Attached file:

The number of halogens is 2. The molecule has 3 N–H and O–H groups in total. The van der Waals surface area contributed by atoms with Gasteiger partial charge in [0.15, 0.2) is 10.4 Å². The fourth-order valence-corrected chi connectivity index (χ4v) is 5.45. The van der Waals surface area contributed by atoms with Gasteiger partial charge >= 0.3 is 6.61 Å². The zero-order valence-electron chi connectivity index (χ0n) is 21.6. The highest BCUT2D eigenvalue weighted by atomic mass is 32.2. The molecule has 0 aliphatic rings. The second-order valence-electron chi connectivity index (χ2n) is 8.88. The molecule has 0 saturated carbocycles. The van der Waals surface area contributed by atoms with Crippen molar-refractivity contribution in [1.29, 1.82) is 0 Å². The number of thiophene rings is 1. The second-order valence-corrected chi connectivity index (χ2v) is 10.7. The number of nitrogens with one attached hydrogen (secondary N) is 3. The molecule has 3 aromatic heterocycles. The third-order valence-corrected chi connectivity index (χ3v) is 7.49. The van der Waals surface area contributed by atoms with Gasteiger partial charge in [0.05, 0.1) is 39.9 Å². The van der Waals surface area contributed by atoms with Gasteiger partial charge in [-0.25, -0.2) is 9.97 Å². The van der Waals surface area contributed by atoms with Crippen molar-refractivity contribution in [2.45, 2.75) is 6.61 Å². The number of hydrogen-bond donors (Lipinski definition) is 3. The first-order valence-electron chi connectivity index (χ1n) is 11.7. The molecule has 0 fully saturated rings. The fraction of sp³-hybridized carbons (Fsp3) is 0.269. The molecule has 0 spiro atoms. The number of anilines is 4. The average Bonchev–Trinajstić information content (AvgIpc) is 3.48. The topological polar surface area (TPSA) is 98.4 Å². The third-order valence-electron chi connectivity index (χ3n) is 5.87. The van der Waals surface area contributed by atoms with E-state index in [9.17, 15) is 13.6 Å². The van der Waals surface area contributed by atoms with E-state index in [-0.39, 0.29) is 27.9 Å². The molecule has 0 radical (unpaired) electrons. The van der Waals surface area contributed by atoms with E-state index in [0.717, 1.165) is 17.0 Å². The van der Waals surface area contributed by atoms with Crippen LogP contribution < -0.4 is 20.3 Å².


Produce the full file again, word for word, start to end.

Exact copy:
The number of halogens is 2. The molecule has 3 N–H and O–H groups in total. The van der Waals surface area contributed by atoms with Gasteiger partial charge in [0.15, 0.2) is 10.4 Å². The fourth-order valence-corrected chi connectivity index (χ4v) is 5.45. The van der Waals surface area contributed by atoms with Gasteiger partial charge >= 0.3 is 6.61 Å². The zero-order valence-electron chi connectivity index (χ0n) is 21.6. The highest BCUT2D eigenvalue weighted by atomic mass is 32.2. The molecule has 0 aliphatic rings. The second-order valence-electron chi connectivity index (χ2n) is 8.88. The molecule has 0 saturated carbocycles. The van der Waals surface area contributed by atoms with Crippen molar-refractivity contribution in [1.29, 1.82) is 0 Å². The number of thiophene rings is 1. The second-order valence-corrected chi connectivity index (χ2v) is 10.7. The number of nitrogens with one attached hydrogen (secondary N) is 3. The molecule has 3 aromatic heterocycles. The third-order valence-corrected chi connectivity index (χ3v) is 7.49. The van der Waals surface area contributed by atoms with Gasteiger partial charge in [0.05, 0.1) is 39.9 Å². The van der Waals surface area contributed by atoms with Gasteiger partial charge in [-0.25, -0.2) is 9.97 Å². The van der Waals surface area contributed by atoms with Crippen molar-refractivity contribution in [2.45, 2.75) is 6.61 Å². The number of hydrogen-bond donors (Lipinski definition) is 3. The first-order valence-electron chi connectivity index (χ1n) is 11.7. The molecule has 0 fully saturated rings. The fraction of sp³-hybridized carbons (Fsp3) is 0.269. The molecule has 0 spiro atoms. The number of anilines is 4. The average Bonchev–Trinajstić information content (AvgIpc) is 3.48. The topological polar surface area (TPSA) is 98.4 Å². The third-order valence-electron chi connectivity index (χ3n) is 5.87. The van der Waals surface area contributed by atoms with E-state index in [9.17, 15) is 13.6 Å². The van der Waals surface area contributed by atoms with E-state index in [-0.39, 0.29) is 27.9 Å². The molecule has 0 radical (unpaired) electrons. The van der Waals surface area contributed by atoms with E-state index in [0.717, 1.165) is 17.0 Å². The van der Waals surface area contributed by atoms with Crippen LogP contribution < -0.4 is 20.3 Å².